Booze Can Add Inches To Your Waistline, Study Warns

The battle of the bulge also involves booze: with the all the focus on sugary soda drinks and obesity, many people seem to be overlooking that alcoholic beverages can also be significant part of the problem.

New data from the National Center for Health Statistics in the US Centers For Disease Control suggests that Americans consume about 100 calories a day in alcoholic beverages, which may partially explain why many can’t seem to lose weight. The report indicates that one beer is approximately 150 calories, a glass of wine is about 120 calories, and 1.5 ounces of liquor taken straight is equivalent to about 100 calories.

According to the study which is based on a survey of 11,000 Americans, a large segment of the population needs to be more mindful about their drinking habits when it comes to beer, wine, and mixed drinks:

“On a given day, almost one-third of men and 18% of women aged 20 and over consume alcoholic beverages. On average, men aged 20–39 consume the greatest number of calories—174 per day—from alcoholic beverages compared with other groups. This is greater than the 150 calories in one 12-oz can of soda.”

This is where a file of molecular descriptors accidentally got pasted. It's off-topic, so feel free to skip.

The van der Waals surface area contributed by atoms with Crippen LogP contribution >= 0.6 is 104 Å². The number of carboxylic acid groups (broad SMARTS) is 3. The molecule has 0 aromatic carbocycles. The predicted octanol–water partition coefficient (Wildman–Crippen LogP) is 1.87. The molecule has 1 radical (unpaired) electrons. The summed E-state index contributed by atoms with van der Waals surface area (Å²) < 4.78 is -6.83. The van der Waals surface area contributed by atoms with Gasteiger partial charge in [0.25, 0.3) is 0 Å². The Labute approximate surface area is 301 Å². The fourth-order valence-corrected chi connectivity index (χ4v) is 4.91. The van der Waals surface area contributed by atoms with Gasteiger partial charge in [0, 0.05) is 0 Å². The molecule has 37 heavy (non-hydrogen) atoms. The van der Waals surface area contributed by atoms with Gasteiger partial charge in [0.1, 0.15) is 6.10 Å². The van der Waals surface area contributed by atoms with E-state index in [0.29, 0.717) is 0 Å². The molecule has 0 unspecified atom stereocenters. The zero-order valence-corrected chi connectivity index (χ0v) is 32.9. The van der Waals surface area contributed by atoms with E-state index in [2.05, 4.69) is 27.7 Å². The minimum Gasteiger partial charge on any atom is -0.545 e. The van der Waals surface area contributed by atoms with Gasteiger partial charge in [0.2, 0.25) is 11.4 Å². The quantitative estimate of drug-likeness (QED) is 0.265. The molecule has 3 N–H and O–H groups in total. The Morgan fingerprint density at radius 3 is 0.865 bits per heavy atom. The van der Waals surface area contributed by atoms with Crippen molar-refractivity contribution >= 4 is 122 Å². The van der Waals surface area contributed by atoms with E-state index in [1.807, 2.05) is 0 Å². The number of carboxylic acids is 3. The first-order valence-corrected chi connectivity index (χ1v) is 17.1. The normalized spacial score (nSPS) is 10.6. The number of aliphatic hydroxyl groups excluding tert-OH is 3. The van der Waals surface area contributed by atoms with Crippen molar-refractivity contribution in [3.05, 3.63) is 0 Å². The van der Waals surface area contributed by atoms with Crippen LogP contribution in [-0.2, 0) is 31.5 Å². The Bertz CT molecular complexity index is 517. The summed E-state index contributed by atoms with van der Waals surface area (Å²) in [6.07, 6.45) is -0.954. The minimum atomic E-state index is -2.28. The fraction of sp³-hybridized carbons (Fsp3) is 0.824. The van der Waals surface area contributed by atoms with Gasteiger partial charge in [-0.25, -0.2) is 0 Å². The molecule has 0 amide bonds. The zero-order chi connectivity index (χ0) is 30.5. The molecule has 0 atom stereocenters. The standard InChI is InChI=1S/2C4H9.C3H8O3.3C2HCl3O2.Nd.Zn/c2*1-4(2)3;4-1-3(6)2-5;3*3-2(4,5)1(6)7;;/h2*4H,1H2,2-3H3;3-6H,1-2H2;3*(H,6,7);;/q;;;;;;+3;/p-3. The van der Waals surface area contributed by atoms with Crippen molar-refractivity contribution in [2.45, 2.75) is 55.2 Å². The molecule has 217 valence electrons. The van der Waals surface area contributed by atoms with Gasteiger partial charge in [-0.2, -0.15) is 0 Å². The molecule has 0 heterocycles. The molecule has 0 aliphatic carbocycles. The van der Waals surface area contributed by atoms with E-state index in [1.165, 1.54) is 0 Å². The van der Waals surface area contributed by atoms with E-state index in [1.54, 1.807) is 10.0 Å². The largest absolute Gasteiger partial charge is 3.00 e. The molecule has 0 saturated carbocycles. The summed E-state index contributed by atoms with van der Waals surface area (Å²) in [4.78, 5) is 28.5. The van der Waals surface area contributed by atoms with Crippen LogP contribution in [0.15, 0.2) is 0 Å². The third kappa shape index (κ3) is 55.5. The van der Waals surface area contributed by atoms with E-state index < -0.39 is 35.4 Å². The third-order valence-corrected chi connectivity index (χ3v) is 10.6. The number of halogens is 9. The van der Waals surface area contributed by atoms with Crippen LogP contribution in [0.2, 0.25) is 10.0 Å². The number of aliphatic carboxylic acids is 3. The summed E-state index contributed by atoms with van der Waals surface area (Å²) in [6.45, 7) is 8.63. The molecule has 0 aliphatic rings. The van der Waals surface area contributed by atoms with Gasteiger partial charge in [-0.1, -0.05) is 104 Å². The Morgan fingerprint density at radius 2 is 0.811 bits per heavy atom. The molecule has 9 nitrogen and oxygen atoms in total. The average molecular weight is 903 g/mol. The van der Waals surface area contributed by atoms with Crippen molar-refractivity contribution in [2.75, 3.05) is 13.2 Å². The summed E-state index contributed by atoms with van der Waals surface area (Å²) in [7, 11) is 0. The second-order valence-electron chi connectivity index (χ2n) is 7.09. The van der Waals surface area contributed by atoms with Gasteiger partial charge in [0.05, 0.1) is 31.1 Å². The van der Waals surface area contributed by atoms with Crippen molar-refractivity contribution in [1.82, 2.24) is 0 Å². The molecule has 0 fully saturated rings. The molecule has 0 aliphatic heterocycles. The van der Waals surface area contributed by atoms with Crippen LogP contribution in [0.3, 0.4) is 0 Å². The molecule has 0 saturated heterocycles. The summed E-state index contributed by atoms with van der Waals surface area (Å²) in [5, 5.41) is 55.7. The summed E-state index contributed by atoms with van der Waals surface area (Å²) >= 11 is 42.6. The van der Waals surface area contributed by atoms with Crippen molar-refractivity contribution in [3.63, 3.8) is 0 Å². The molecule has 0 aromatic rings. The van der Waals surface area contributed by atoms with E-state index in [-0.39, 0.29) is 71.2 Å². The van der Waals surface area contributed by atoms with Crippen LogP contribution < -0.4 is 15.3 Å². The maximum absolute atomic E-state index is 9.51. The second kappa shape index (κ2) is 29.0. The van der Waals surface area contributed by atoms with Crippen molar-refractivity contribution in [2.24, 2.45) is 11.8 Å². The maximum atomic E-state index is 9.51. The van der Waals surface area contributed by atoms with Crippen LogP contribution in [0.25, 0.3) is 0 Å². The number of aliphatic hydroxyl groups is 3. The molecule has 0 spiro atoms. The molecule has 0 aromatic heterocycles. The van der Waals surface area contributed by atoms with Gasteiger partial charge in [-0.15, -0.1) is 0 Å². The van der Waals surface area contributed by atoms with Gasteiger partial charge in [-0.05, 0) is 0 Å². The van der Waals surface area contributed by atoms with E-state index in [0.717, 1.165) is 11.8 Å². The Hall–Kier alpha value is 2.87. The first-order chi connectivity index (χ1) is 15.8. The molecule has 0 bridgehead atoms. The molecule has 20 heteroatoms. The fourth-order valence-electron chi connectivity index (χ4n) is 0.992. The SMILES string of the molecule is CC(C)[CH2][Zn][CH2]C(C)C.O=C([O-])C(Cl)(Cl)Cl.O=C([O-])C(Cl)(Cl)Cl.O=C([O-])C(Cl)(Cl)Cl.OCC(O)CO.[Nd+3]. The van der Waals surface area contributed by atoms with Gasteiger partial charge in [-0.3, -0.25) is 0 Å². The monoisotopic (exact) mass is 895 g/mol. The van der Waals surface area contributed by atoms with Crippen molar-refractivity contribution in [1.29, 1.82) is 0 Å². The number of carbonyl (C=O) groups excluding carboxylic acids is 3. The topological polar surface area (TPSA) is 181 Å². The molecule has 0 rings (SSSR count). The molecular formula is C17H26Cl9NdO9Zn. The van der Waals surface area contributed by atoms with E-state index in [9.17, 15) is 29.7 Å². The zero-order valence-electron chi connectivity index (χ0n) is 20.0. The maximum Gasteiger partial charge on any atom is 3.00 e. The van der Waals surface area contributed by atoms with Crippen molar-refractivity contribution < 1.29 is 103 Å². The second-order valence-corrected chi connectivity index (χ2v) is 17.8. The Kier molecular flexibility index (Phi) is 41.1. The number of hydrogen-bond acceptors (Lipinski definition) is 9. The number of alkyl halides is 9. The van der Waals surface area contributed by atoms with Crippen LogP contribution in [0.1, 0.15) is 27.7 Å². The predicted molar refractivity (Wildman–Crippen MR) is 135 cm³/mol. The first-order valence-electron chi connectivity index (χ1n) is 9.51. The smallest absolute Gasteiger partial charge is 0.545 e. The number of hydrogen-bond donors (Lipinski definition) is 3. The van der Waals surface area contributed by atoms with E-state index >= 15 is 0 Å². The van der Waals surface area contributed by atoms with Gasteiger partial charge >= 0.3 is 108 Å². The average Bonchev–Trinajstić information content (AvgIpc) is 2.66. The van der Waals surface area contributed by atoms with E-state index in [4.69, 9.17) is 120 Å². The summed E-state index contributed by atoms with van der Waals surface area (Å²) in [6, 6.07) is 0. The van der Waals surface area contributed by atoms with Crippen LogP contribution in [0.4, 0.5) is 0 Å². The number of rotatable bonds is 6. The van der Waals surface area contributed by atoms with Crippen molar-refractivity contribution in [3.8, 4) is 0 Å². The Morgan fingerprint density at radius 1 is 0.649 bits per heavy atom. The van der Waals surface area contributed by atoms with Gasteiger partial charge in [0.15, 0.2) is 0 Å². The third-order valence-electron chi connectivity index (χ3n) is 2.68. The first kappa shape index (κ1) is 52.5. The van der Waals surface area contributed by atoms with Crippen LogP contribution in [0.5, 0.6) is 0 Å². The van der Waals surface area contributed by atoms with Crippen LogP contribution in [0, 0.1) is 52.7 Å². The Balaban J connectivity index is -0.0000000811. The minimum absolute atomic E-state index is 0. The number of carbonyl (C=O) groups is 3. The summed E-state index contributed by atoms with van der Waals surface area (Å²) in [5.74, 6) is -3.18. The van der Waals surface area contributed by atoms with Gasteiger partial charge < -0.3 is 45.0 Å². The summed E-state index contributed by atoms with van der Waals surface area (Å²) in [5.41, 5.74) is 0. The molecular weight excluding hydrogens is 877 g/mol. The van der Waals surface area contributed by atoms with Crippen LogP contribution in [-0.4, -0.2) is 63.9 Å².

NBC News indicates that just 50 extra calories a day from alcohol could mean a five-pound weight gain over the course of a year. What’s worse, the study notes that 19 percent of men and six percent of women regularly down 300 or more calories a day through drinking.

Lead researcher Samara Joy Neilsen told NBC that “I just don’t think [drinking and weight gain] is on people’s radar screen. It’s not even highlighted in the scientific literature. Researchers usually focus on sugary drinks or sodas or fruit juices or energy drinks.”

Similarly, UCLA scientist Susan Bowerman commented that “Everyone talks about beer bellies. But when it comes to wine, I don’t think people account for the calories. And I don’t think people are aware of how many calories they can get in a mixed drink.”

Especially during the holiday season, do you think calorie counters would have the self discipline to limit their alcohol intake to one drink with dinner?